Although childhood adversities are known to predict increased risk of post-traumatic stress disorder (PTSD) after traumatic experiences, it is unclear whether this association varies by childhood adversity or traumatic experience types or by age.
To examine variation in associations of childhood adversities with PTSD according to childhood adversity types, traumatic experience types and life-course stage.
Epidemiological data were analysed from the World Mental Health Surveys (n = 27017).
Four childhood adversities (physical and sexual abuse, neglect, parent psychopathology) were associated with similarly increased odds of PTSD following traumatic experiences (odds ratio (OR)=1.8), whereas the other eight childhood adversities assessed did not predict PTSD. Childhood adversity–PTSD associations did not vary across traumatic experience types, but were stronger in childhood-adolescence and early-middle adulthood than later adulthood.
Childhood adversities are differentially associated with PTSD, with the strongest associations in childhood-adolescence and early-middle adulthood. Consistency of associations across traumatic experience types suggests that childhood adversities are associated with generalised vulnerability to PTSD following traumatic experiences.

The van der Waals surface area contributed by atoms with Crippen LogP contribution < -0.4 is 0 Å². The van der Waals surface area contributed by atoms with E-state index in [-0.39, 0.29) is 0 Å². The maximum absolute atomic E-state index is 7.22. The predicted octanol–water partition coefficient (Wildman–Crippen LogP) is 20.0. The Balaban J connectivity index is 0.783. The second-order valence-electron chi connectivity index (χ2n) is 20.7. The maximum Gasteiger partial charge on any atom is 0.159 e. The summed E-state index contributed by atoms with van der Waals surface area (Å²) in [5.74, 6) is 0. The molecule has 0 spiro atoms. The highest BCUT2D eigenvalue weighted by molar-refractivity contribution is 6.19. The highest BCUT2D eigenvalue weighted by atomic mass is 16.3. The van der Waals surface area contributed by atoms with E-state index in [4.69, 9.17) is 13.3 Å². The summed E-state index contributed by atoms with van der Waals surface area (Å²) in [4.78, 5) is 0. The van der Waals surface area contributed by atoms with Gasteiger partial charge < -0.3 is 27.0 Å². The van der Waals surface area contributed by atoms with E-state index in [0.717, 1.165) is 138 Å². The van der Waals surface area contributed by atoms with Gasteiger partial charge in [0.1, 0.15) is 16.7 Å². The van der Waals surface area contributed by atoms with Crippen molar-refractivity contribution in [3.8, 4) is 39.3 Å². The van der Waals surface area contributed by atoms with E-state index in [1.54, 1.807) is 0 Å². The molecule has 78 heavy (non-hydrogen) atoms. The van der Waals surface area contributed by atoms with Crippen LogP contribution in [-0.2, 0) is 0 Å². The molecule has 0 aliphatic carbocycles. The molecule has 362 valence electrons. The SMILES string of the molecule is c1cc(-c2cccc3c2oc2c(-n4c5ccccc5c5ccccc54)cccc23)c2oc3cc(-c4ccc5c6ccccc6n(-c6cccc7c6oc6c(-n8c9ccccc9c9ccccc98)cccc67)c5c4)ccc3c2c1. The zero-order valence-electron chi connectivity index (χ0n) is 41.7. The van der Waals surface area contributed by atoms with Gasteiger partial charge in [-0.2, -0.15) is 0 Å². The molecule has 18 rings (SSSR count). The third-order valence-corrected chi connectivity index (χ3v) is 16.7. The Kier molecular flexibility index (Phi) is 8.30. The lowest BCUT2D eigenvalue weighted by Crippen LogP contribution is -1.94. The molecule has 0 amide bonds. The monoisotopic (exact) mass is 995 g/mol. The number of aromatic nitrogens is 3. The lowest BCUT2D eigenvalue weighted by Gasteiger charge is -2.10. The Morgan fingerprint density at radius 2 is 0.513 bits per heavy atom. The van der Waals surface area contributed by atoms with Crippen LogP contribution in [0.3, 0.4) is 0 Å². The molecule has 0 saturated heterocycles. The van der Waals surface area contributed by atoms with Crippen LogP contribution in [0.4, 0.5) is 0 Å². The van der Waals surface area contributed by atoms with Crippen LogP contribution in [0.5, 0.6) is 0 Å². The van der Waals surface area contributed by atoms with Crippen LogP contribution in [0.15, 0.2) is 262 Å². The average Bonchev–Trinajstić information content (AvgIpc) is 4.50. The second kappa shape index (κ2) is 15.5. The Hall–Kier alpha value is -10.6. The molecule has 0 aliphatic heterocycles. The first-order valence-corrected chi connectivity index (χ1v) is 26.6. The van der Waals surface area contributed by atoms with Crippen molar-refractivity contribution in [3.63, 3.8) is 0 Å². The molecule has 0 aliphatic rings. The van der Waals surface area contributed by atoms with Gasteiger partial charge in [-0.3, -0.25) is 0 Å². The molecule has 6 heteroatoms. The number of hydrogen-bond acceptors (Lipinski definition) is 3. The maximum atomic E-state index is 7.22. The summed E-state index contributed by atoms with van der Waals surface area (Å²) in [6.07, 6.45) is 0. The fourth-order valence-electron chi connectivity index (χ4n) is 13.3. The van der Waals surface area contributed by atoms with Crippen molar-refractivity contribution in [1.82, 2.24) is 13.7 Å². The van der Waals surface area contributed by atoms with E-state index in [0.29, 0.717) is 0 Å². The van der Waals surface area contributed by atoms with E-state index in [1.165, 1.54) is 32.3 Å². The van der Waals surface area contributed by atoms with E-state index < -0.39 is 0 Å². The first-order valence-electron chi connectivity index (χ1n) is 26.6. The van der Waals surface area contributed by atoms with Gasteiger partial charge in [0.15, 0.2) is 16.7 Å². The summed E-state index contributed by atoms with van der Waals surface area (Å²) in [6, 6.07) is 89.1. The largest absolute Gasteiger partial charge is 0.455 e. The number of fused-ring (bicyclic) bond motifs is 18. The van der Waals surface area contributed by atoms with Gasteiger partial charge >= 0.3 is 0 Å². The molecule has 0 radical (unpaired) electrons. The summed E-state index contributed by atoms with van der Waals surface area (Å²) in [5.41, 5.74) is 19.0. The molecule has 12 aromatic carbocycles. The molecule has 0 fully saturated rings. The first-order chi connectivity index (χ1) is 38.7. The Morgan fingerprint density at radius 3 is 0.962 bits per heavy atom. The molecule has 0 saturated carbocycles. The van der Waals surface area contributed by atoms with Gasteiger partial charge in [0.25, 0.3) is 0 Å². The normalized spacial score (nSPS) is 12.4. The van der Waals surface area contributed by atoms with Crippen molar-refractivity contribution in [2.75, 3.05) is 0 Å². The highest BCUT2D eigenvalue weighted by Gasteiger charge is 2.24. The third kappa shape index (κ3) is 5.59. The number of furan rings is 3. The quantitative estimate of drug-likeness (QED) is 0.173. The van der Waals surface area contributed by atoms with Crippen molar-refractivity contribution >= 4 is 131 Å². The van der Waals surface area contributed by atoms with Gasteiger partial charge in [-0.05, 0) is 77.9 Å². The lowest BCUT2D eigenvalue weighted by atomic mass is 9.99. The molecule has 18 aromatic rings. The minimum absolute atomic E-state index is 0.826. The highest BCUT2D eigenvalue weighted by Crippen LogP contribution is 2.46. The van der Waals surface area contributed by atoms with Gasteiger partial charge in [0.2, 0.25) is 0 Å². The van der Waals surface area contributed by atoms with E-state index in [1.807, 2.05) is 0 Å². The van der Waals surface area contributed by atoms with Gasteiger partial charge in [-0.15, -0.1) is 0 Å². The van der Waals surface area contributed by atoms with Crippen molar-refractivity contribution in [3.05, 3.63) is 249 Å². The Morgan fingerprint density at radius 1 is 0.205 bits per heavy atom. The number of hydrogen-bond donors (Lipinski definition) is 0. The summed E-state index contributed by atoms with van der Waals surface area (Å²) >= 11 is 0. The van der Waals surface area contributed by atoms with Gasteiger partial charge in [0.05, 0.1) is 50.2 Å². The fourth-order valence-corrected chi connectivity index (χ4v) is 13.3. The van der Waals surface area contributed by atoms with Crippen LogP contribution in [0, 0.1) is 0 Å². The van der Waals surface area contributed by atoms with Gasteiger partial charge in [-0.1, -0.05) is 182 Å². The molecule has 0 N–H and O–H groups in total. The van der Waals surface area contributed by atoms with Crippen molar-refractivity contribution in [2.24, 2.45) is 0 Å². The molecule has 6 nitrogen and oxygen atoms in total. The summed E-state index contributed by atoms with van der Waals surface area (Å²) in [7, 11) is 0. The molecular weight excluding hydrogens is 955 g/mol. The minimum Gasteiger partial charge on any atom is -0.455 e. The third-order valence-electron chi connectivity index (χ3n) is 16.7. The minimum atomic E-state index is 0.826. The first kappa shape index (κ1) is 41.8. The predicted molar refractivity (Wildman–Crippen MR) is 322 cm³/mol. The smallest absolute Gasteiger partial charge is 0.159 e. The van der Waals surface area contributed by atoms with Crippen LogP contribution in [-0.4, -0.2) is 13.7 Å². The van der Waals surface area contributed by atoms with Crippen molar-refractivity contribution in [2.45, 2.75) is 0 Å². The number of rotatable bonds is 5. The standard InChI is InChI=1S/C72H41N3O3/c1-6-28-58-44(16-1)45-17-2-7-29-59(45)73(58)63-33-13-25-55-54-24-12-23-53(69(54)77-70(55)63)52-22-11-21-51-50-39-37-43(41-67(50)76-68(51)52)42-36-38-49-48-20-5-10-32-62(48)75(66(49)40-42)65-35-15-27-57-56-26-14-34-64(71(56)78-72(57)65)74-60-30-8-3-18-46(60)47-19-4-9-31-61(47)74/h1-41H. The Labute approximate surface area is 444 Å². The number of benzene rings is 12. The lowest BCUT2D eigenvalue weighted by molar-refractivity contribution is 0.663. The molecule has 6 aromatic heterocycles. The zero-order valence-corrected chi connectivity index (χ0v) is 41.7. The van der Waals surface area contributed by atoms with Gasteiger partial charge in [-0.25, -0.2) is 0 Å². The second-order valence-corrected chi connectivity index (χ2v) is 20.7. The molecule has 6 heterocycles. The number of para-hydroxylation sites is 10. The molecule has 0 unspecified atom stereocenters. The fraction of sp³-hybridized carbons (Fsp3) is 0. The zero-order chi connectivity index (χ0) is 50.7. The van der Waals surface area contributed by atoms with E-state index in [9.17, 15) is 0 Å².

A new three-dimensional finite-element model of the steady-state dynamics of temperate glaciers has been developed and applied to Johnsons Glacier, Livingston Island, Antarctica, with the aim of determining the velocity and stress fields for the present glacier configuration. It solves the full Stokes system of differential equations without recourse to simplifications such as those involved in the shallow-ice approximation. Rather high values of the stiffness parameter B (∼0.19–0.23MPaa1/3) are needed to match the observed ice surface velocities, although these results do not differ much from those found by other authors for temperate glaciers. Best-fit values of the coefficient k in the sliding law (*2.2–2.7 x 103m a–1MPa–2) are also of the same order of magnitude as those found by other authors. The results for velocities are satisfactory, though locally there exist significant discrepancies between computed and observed ice surface velocities, particularly for the vertical ones. This could be due to failures in the sliding law (in particular, the lack of information on water pressure), the use of an artificial down-edge boundary condition and the fact that bed deformation is not considered. For the whole glacier system, the driving stress is largely balanced by the basal drag (80% of the driving stress). Longitudinal stress gradients are only important in the divide areas and near the glacier terminus, while lateral drag is only important at both sides of the terminal zone.